Writer: Stan Sakai
Artist: Stan Sakai
Colorist: Emi Fujii
Cover Artist: Stan Sakai
Publisher: Dark Horse
Publication Date: October 11, 2023
Reviewed by: Samriddh Chaudhary
If you’re interested in this comic, series, related trades, or any of the others mentioned, then simply click on the title/link to snag a copy through Amazon as you read the Space Usagi: Yokai Hunter #1 Review.
Fans of the legendary swordsman and wandering hero, Usagi Yojimbo, have been enjoying his exciting adventures for what seems like forever. Now, in the far-off future, someone is having a blast with a classic Usagi Yojimbo adventure, and Stan Sakai’s Space Usagi universe is back with a cool new story in Space Usagi: Yokai Hunter #1.
Usagi Yojimbo is one of the most important series in Comic Publication History. Its anthological style of storytelling has allowed for some really interesting stories over the years. But, I do not feel the latest one-shot from Stan Sakai is really as interesting as one would hope for after considering the space Usagi aspect of the story. Most of the story is not even about Space Usagi. It is mostly just a tale about the original Usagi Miyamoto that is being read by the daughter of Space Usagi. What makes it worse is that the story about Usagi Miyamoto is not even concluded when we abruptly cut to the last few pages of Space Usagi content. The story generally lacks any sort of impact and the situation that Usagi Miyamoto finds himself in is unsuccessful at generating much interest or intrigue.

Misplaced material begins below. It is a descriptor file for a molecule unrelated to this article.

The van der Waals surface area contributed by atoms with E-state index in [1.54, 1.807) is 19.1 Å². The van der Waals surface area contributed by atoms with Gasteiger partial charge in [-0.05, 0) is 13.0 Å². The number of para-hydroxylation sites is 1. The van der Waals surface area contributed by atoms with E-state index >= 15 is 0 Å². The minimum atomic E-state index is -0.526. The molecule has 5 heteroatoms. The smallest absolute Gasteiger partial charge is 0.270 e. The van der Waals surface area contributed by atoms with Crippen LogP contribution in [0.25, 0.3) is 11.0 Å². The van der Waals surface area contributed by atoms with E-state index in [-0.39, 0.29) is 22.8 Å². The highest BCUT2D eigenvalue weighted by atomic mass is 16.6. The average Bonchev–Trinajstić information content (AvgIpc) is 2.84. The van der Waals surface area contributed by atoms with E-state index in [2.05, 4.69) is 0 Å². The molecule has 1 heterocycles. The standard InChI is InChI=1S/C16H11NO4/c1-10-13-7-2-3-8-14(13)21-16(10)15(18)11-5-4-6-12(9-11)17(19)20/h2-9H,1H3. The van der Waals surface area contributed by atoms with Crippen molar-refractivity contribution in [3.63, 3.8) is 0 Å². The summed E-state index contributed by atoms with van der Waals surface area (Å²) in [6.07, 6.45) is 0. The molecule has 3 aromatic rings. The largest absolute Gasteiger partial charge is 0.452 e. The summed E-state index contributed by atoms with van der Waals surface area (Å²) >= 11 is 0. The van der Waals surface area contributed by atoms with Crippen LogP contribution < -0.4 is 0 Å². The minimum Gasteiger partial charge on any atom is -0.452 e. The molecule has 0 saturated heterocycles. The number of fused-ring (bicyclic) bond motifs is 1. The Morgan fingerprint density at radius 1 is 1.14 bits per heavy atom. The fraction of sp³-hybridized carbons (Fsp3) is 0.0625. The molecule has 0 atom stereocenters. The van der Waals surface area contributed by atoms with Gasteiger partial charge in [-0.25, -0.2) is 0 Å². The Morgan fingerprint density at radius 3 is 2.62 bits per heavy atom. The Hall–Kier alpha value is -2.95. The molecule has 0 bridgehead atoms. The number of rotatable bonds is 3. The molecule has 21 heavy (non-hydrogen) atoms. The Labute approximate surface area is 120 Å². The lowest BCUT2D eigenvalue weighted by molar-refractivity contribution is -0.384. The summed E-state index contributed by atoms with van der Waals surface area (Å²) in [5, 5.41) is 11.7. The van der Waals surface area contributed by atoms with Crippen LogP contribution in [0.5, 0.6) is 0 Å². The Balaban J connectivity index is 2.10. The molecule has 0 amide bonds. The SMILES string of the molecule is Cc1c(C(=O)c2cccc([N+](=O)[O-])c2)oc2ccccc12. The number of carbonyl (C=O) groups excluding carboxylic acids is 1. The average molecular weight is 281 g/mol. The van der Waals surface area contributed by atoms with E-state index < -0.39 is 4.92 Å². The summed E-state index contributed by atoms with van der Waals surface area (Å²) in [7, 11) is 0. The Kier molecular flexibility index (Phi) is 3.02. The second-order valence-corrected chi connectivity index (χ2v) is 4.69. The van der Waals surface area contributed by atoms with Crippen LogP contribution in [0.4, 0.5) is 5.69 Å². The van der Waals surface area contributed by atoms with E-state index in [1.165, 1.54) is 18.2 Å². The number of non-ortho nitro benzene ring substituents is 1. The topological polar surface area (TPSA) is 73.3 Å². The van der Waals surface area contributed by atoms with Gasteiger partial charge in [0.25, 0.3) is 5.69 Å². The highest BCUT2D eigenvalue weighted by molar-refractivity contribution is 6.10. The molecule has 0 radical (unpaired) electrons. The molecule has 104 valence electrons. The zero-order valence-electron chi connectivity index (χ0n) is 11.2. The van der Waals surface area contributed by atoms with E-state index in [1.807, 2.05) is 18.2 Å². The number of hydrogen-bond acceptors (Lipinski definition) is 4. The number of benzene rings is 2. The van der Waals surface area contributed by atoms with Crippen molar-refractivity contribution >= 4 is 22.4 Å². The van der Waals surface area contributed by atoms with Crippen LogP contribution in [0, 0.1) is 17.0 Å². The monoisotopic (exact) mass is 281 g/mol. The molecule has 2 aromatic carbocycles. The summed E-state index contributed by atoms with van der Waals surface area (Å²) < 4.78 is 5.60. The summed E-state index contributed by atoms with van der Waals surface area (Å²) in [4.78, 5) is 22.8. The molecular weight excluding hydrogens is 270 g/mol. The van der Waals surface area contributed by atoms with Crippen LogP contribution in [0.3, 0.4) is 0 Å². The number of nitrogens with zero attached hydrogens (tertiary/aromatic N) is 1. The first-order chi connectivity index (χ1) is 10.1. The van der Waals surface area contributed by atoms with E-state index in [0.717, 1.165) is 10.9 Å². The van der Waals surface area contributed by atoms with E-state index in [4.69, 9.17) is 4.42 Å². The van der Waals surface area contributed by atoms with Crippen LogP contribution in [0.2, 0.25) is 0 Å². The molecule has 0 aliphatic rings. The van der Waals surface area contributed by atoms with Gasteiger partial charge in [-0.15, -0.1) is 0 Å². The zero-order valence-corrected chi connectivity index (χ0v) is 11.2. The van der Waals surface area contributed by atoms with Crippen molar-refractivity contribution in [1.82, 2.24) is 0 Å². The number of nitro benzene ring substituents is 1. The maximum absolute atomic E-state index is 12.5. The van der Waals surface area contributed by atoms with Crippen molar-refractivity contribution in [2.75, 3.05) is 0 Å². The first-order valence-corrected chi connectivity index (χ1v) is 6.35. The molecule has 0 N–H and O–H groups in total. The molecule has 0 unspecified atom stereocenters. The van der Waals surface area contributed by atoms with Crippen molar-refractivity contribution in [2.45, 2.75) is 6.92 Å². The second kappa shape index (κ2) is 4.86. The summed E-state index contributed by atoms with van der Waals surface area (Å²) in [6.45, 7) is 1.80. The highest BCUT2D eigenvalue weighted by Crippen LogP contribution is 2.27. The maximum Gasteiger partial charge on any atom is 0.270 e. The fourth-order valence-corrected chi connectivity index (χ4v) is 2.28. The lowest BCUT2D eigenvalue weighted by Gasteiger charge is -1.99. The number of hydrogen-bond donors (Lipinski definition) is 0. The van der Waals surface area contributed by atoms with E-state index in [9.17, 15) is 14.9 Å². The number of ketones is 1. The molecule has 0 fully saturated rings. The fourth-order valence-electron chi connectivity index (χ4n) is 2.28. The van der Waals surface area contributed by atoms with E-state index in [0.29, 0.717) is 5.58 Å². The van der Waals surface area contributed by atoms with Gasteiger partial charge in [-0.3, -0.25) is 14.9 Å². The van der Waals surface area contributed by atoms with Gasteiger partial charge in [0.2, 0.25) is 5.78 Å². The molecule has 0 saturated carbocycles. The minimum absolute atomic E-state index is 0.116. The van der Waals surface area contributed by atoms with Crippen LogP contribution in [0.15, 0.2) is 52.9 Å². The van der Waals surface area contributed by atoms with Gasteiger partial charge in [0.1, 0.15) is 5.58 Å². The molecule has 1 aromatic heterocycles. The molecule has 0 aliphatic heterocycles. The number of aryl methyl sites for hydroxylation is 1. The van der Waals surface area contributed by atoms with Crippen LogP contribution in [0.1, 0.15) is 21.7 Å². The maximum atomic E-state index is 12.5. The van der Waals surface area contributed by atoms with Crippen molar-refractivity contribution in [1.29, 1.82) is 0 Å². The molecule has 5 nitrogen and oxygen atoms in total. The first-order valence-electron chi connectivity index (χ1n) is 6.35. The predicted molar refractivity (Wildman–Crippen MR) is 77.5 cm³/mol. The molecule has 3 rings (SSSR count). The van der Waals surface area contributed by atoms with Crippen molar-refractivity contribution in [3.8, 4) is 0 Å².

The Art by Stan Sakai delivers as always. His art style always suits the aesthetic of his stories. His books about a warrior from ancient Japan always have the look of art done in ancient scrolls. I should point out for this book a huge part of maintaining the aesthetic of classic Usagi Yojimbo was done by Emi Fujii. Emi Fujii’s colors are beautifully done and contribute heavily to the visual appeal of the book.
Space Usagi: Yokai Hunter #1 offers a visually stunning experience, thanks to Stan Sakai’s masterful artwork and Emi Fujii’s exceptional coloring, which maintains the classic Usagi Yojimbo aesthetic. However, the storytelling may leave fans wanting more, as it predominantly focuses on the original Usagi Miyamoto and lacks the depth and impact one might expect from the Space Usagi universe. While it’s always a pleasure to revisit the world of Usagi Yojimbo, this one-shot might not be the spacefaring adventure fans were hoping for. Nevertheless, for those who cherish Stan Sakai’s artistic prowess and the enduring appeal of Usagi Yojimbo, it still holds some value as a nostalgic trip into this beloved universe.